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William Rotsler

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William Rotsler (3 July 1926 - 8 October 1997) was an American writer, artist, and filmmaker who wrote several works featuring Star Trek: The Original Series characters, all of them promoted as tie-ins to either Star Trek II: The Wrath of Khan or Star Trek III: The Search for Spock from Wanderer Books.

Rotsler's most lasting contribution to Star Trek was devising a first name for Nyota Uhura, used for many years in licenced works before being made canonical in the 2009 feature film Star Trek. In "More Than You Ever Wanted to Know About Star Trek Books, or What Uhura's First Name Really Is" (The Best of Trek #13, 1988), Rotsler recounted the process of coming up with the name (from the word "star" in Swahili) for Star Trek II Biographies, checking it with Gene Roddenberry, and obtaining the enthusiastic approval of Nichelle Nichols.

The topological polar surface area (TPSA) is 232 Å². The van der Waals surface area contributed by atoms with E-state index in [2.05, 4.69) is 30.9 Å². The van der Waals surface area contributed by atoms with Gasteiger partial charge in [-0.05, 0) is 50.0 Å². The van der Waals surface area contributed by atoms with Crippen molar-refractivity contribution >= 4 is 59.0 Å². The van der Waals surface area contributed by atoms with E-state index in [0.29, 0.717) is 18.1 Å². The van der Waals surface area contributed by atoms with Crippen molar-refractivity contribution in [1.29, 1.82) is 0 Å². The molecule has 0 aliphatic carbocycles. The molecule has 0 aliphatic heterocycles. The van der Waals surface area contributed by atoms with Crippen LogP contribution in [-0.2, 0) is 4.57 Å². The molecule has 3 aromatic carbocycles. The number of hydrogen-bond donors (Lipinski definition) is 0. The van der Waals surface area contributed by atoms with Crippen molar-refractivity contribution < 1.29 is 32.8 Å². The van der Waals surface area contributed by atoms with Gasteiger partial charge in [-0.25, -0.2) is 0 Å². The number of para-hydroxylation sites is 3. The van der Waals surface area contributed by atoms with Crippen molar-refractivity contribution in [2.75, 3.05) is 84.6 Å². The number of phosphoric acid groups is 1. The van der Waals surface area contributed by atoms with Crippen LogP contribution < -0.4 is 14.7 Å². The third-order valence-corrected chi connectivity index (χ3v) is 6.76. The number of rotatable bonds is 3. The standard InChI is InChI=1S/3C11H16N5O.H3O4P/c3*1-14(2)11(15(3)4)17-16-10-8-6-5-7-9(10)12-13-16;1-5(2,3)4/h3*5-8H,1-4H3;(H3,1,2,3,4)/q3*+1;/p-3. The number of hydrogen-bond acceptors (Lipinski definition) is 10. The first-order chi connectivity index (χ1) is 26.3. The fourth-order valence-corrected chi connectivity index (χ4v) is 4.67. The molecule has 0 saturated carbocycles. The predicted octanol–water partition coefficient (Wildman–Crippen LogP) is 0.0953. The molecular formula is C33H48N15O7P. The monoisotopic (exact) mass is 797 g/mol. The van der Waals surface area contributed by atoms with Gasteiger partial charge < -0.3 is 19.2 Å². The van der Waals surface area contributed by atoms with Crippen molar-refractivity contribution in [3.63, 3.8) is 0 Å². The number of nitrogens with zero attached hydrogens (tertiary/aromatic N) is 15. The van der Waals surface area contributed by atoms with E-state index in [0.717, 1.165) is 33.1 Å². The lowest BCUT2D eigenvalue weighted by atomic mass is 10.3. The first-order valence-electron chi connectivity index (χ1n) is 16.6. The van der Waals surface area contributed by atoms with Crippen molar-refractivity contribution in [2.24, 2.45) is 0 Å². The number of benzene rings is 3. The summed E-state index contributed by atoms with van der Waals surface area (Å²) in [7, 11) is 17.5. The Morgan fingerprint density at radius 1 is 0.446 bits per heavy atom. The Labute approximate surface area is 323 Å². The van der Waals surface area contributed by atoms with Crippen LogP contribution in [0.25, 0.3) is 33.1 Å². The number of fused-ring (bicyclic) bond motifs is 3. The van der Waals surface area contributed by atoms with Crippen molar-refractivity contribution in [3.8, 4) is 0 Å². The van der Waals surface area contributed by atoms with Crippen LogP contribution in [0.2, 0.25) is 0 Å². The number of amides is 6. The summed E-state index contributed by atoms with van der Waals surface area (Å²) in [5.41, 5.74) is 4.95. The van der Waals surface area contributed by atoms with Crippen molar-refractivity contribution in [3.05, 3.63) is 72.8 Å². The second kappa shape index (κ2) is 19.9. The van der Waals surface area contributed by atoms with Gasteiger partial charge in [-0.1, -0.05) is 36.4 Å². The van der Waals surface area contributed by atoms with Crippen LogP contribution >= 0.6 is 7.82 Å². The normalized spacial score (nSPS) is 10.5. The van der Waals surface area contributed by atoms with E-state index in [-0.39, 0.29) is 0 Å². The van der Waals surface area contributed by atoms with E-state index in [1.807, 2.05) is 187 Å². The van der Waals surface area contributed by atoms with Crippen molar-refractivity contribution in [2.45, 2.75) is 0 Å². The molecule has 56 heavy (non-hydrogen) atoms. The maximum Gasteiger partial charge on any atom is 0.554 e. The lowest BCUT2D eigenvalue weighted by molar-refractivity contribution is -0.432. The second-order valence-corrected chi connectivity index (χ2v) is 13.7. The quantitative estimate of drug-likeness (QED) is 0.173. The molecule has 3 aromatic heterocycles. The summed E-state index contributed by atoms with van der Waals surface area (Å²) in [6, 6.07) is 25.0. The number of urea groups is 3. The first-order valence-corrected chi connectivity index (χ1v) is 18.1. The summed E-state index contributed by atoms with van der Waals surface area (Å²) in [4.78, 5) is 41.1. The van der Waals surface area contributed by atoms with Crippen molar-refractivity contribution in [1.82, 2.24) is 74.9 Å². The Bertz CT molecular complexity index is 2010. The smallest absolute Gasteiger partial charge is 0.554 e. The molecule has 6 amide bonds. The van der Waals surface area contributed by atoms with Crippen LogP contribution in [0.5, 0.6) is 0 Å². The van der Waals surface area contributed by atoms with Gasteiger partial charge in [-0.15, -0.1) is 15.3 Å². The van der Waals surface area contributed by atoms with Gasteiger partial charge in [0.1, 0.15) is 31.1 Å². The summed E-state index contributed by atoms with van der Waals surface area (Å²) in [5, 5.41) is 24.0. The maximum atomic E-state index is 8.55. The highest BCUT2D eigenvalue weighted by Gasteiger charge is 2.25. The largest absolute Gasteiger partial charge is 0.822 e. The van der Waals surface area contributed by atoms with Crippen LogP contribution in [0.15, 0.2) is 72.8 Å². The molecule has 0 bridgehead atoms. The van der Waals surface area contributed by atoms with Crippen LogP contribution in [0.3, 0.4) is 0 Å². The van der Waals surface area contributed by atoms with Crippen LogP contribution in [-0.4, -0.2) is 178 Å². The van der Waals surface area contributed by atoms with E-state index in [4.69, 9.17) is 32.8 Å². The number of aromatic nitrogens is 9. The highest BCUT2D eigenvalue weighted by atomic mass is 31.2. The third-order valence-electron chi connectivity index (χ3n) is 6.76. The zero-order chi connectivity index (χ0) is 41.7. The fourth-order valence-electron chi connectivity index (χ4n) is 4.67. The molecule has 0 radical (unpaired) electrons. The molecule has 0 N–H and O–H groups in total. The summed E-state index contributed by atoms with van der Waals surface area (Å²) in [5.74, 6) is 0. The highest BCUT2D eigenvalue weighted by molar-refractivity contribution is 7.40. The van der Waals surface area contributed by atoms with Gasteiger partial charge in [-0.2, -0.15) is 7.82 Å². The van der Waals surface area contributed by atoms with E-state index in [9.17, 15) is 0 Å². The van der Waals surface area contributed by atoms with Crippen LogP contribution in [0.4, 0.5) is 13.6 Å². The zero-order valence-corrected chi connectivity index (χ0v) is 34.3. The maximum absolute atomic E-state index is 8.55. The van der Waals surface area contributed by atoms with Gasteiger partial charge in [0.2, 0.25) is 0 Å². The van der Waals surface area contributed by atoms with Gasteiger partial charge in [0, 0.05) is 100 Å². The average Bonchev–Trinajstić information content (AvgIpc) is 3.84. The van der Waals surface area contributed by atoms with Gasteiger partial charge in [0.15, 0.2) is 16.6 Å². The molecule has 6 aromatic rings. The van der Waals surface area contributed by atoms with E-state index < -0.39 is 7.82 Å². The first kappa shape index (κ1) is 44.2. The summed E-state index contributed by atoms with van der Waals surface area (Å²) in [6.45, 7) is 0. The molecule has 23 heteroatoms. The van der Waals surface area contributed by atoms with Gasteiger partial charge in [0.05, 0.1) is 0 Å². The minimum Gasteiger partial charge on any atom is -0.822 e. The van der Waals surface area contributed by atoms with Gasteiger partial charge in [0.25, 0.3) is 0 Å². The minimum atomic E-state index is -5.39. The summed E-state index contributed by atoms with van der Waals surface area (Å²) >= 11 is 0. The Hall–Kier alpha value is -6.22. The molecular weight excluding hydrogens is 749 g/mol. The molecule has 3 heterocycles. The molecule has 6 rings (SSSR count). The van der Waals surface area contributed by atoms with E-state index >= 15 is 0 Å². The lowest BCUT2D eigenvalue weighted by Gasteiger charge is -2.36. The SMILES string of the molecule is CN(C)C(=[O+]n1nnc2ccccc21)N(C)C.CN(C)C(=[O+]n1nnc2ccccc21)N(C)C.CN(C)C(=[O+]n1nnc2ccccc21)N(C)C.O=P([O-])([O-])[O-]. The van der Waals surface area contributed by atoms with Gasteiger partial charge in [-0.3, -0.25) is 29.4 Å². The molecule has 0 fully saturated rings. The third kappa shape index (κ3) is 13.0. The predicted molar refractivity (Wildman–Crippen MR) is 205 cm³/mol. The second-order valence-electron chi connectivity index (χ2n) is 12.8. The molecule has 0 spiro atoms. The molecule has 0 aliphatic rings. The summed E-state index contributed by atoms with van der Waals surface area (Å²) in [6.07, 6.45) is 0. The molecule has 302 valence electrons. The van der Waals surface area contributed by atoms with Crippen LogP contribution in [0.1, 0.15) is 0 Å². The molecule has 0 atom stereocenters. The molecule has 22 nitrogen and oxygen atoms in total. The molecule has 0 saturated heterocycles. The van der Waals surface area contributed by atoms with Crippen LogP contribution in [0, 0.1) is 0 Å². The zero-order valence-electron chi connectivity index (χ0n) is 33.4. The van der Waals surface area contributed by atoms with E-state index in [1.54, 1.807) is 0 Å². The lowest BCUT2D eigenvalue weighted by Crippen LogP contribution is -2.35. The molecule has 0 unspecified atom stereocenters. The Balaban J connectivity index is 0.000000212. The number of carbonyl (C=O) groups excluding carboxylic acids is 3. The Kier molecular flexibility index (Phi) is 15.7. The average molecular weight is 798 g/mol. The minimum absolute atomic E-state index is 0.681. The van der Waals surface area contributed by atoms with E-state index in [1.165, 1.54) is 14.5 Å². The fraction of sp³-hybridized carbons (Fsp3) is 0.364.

In the same article, Rotsler said he had pitched Pocket Books on the idea of a three-book reference series, The Starfleet Quartermaster Manuals, only to have that idea get "lost in the shuffle" due to frequent changes in editorial staff. He also confessed that his two Star Trek interactive books were only "semifun" to write but described the overall experience of writing Star Trek books as "a good one" he would do again, though he did not do so after the release of his two titles tied to Star Trek III.

Beyond Star Trek, Rotsler wrote for numerous other tie-in properties, including adaptations of Arachnophobia, Grease 2, Return to the Planet of the Apes (as William Arrow), Sinbad and the Eye of the Tiger (as John Ryder Hall), and Vice Squad; original prose fiction based on characters from DC Comics and Marvel Comics along with series as diverse as Joanie Loves Chachi and Tom Swift (as Victor Appleton, with Sharman DiVono); and "Plot-It-Yourself Adventure Stories" based on The A-Team, The Goonies, The Love Boat, Magnum PI, and Staying Alive. All of these were written for various imprints of Simon & Schuster.

Rotsler was also active in other areas of science fiction and its fandom, inspiring the title of the Harlan Ellison short story "I Have No Mouth and I Must Scream" and winning five Hugo Awards for Best Fan Artist. The annual Rotsler Award for graphic art was named in his honour.

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